At the 9th Circuit judical conference, Judge Jay S. Bybee employed visual aids for his speech on the divergence of views on the law between the 9th Circuit and the U.S. Supreme Court: projecting a slide of sword-wielding Mongol hordes attacking on horseback, he said, "This is how we appear to the Supreme Court." For a photo of a colorful band of 1960s hippies, he said, "But this is how other circuits see us." The 9th Circuit, widely viewed as the country's most liberal circuit, in recent years has often found itself the most-reversed circuit by the Supreme Court.
Hippies, sword-wielding Mongols and the 9th Circuit's image problem
The National Law Journal
July 29, 2008
This content is now available at LexisNexis®.
The ALM® and LexisNexis® Content Alliance
LexisNexis® is now the exclusive third party online distributor of the broad collection of current and archived versions of ALM’s legal news publications. LexisNexis® customers will be able to access and use ALM’s content by subscribing to the LexisNexis® services via lexis.com® and Nexis®. This includes content from The National Law Journal®, The American Lawyer®, Law Technology News®, The New York Law Journal® and Corporate Counsel®, as well as ALM’s other newspapers, directories, legal treatises, published and unpublished court opinions, and other sources of legal information.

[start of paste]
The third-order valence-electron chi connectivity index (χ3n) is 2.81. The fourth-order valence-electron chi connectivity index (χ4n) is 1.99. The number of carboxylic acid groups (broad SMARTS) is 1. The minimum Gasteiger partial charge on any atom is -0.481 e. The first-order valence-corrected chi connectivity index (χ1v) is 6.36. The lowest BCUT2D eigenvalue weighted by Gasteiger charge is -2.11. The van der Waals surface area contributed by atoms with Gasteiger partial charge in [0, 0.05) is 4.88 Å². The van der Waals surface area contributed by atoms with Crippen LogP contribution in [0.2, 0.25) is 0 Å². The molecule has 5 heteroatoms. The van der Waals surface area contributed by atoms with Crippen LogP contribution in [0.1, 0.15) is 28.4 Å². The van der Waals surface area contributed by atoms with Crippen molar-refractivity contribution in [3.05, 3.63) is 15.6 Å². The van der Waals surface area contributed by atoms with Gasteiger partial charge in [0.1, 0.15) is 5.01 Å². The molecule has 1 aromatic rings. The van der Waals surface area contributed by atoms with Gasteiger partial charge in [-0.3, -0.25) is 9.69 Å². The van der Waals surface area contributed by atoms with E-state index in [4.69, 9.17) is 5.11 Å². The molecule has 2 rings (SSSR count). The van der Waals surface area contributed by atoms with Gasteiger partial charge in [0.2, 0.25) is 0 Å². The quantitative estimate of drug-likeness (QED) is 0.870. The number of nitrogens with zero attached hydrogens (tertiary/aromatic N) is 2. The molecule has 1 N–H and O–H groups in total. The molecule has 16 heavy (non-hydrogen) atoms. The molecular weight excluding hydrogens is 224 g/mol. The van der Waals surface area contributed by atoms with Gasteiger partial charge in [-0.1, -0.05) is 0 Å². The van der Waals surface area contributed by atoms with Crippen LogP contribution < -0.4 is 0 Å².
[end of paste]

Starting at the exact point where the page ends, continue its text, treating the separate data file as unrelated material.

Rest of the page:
ALM’s content plays a significant role in your work and research, and now through this alliance LexisNexis® will bring you access to an even more comprehensive collection of legal content.
If you are not currently a LexisNexis subscriber, contact 1-800-227-4908 to find out more or click here to have a customer representative contact you directly.